For this part of the movie, I wanted to focus on the minimalistic representation of everything in the frame.  McCloud talked about how we perceive different levels of abstraction based on context.  In cartoons, we are comfortable assigning identities and personalities to varying objects or concepts of objects.  I tried to convey that idea by having our characters transition from stick figures to random creatures or objects.  And even then, it was just my personal interpretation of those things.  But…by adding certain features to the objects in the cartoons, the viewer was able to identify that the personality of each character changed.  My beard and Mohawk stayed with each iteration as did Jun’s glasses and hat.  Andrew’s “hair” stayed with him through most of his transformations.  Even if those details were left out, we kept the illusion of our three separate character identities going with the dialogue tags.  We used our names when “addressing” each other in the animation.  We didn’t have to put arrows or nametags on any of the characters and the viewer (hopefully) was able to tell who was supposed to be who.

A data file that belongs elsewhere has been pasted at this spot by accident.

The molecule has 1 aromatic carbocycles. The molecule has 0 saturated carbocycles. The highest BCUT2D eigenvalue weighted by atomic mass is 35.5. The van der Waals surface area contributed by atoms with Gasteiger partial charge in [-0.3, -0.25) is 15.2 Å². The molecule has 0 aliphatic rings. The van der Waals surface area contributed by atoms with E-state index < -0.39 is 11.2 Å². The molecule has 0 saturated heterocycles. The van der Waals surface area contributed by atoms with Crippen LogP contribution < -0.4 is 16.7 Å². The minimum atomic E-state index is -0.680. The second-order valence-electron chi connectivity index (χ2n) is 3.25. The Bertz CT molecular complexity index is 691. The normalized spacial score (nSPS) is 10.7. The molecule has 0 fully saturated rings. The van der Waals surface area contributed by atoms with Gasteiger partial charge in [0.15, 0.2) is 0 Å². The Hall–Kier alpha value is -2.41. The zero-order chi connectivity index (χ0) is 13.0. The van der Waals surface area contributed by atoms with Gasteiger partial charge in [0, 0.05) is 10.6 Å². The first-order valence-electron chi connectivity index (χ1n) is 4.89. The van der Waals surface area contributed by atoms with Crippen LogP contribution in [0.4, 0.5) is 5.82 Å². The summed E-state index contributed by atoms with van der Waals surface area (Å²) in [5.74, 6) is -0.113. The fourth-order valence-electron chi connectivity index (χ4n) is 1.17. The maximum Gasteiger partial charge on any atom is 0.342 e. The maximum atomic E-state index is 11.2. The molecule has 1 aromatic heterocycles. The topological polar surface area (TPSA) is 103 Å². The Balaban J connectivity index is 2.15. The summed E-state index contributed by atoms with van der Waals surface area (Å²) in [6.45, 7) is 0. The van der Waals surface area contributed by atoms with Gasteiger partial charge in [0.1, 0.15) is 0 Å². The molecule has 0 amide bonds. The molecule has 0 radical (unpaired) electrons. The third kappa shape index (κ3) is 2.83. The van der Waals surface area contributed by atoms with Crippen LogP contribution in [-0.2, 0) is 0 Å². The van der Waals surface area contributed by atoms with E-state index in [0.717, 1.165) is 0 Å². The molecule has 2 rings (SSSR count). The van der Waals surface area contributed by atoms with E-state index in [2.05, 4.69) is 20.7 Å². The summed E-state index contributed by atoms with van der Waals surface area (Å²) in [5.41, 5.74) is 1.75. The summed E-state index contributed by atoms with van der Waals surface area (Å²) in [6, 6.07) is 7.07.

I really wanted to get more in depth into the “picture plane” concept that McCloud discussed in several parts of his book, but logistics and time constraints came to be issues. Part of me wishes that I could have worked on this project from the beginning of the semester.  I feel that given enough time and resources we could have made this an even more dynamic project.  As it stands, I am not completely ashamed of it.  In fact, this project has legitimately inspired me to pursue a further understanding of animation and cartoons.  In the end, even though this project didn’t turn out as “professional” as I had envisioned, I still believe we achieved our goals.

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Remediation Theory Proposal

Comics are known by many people as existing in a paper, or stationary medium, but we want to remediate and demonstrate our understanding of Scott McCloud’s comic theory through a transition from film to a more traditional comic strip. The main part of McCloud’s theory we are choosing to remediate is the transition from real to iconic abstraction. We will do this by at first presenting situations in our lives realistically, using some of the milder forms of comic tropes, and then transition into representing ourselves in a more iconic way, employing more of the strong comic tropes and creating animated versions of ourselves.